2. In a private, non-class-action complaint under Title VII charging racial employment discrimination, the complainant has the burden of establishing a prima facie case, which he can satisfy by showing that (i) he belongs to a racial minority; (ii) he applied and was qualified for a job the employer was trying to fill; (iii) though qualified, he was rejected; and (iv) thereafter the employer continued to seek applicants with complainant's qualifications.[7]
  3. Here, the Court of Appeals, though correctly holding that respondent proved a prima facie case, erred in holding that petitioner had not discharged its burden of proof in rebuttal by showing that its stated reason for the rehiring refusal was based on respondent's illegal activity. But on remand respondent must be afforded a fair opportunity of proving that petitioner's stated reason was just a pretext for a racially discriminatory decision, such as by showing that whites engaging in similar illegal activity were retained or hired by petitioner. Other evidence that may be relevant, depending on the circumstances, could include facts that petitioner had discriminated against respondent when he was an employee or followed a discriminatory policy toward minority employees.[8]


Arguably the most important part of the Court's decision is the creation of a framework for the decision of Title VII cases where there is only relatively indirect evidence as to whether an employment action was discriminatory in nature. The McDonnell Douglas case established that, in an employment discrimination case:

  1. The plaintiff (employee) must first establish a prima facie case of discrimination.[9]
  2. The defendant (employer) must produce evidence of a legitimate non-discriminatory reason for its actions. If this occurs, then the presumption of discrimination dissipates.[10]
  3. The plaintiff must then be afforded a fair opportunity to present facts to show an inference of discrimination. The plaintiff may do so either by showing that the defendant’s explanation is insufficient and only a pretext for discrimination or by otherwise proving that the defendant's actions used one of the listed unlawful discriminatory parameters.[11]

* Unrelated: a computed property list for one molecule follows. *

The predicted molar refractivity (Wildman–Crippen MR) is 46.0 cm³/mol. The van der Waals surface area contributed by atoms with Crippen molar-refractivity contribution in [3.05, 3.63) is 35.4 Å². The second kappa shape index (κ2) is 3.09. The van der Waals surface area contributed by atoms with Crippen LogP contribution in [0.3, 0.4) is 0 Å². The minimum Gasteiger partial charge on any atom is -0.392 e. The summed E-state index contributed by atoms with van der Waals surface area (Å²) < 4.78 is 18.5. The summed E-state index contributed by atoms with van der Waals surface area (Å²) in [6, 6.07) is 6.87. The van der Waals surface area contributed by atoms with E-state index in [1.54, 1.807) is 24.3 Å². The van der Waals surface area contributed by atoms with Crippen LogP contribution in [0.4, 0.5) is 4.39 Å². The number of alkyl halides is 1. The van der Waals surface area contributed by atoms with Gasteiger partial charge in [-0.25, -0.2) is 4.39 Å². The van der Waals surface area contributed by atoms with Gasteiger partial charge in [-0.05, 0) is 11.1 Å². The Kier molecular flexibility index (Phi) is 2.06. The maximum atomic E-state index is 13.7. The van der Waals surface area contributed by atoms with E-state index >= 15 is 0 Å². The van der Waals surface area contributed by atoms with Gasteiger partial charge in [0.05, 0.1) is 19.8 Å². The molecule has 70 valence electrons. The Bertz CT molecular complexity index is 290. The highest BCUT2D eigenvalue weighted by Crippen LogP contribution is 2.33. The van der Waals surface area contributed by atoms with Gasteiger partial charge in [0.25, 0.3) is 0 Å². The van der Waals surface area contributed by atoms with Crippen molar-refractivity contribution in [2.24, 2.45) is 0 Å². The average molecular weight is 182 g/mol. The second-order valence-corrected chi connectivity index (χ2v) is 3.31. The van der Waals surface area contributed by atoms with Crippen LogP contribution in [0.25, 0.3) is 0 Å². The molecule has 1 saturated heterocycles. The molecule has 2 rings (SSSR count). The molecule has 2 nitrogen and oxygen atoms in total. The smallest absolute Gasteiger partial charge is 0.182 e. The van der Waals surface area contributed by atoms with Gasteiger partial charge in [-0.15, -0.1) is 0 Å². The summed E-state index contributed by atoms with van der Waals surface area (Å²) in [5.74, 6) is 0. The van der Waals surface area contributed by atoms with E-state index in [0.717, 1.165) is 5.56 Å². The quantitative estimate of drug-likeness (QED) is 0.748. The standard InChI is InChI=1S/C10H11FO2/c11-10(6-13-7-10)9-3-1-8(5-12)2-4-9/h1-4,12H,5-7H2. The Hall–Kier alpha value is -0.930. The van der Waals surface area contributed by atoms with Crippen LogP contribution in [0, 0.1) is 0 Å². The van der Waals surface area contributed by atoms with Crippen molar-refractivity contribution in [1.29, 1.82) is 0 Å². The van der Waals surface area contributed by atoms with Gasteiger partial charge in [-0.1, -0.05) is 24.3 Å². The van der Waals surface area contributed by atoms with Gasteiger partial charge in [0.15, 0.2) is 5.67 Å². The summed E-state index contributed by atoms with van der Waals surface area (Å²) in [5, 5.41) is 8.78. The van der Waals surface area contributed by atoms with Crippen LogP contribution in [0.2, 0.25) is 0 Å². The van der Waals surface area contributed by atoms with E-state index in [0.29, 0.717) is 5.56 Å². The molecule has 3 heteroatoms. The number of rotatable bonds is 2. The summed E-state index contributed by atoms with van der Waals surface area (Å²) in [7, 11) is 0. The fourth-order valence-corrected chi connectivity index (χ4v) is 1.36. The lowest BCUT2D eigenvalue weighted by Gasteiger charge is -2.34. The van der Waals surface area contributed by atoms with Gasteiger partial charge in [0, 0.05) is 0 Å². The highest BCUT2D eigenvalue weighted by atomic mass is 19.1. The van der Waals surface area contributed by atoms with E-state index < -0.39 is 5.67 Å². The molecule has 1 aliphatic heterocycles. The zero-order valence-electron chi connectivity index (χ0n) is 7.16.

In practice, the third step is the most difficult step for plaintiffs to achieve successfully.[citation needed][12]

This framework differs from earlier strategies for resolving employment discrimination cases in that it affords the employee a lower burden of proof for rebutting an employer's response to the initial prima facie cases. Instead of questioning whether the employer acted "because of" an unlawful discriminatory factor, the court may now investigate whether the employer's proffered reasons for taking the employment action at issue were in fact a pretext.[13][citation needed]

Since the case was handed down in 1973, all the federal courts have subsequently adopted the order and allocation of proof set out in McDonnell Douglas for all claims of disparate-treatment employment discrimination that are not based on direct evidence of discriminatory intent.[14]

As for the impact of the case on the original plaintiff and defendant, the case was remanded to the District Court to adjudicate the case in compliance with the Supreme Court's ruling. On remand, the district court found in favor of McDonnell Douglas. Green v. McDonnell Douglas Corp., 390 F.Supp. 501 (E.D.Mo. Feb. 26, 1975). That decision was again appealed to the Eighth Circuit Court of Appeals, and was affirmed. Green v. McDonnell Douglas Corp., 528 F.2d 1102 (8th Cir. Jan. 28, 1976).

See also[edit]


  1. ^ Civil Rights Act of 1991, Pub. L. 102-166, §3-12. Can be found at e.g. FindUSLaw.
  2. ^ McDonnell Douglas v. Green, 411 U.S. 792, at 794.
  3. ^ Id., at 795.
  4. ^ Id. at 796.
  5. ^ Id. at 796-798.
  6. ^ Id., at 798-800
  7. ^ Id., at 802.
  8. ^ Id., at 793.
  9. ^ Id., at 802.
  10. ^ Id., at 802-803.
  11. ^ Id., at 804-805.
  12. ^ Bennett v. Health Management Systems, 936 N.Y.S.2d 112, 119 (2011)
  13. ^ Id., at 804.
  14. ^ Crone & Mason, PLC - AgeRights - Summarized United States Supreme Court Cases

External links[edit]

  • Full text of Supreme Court opinion in FindLaw [1]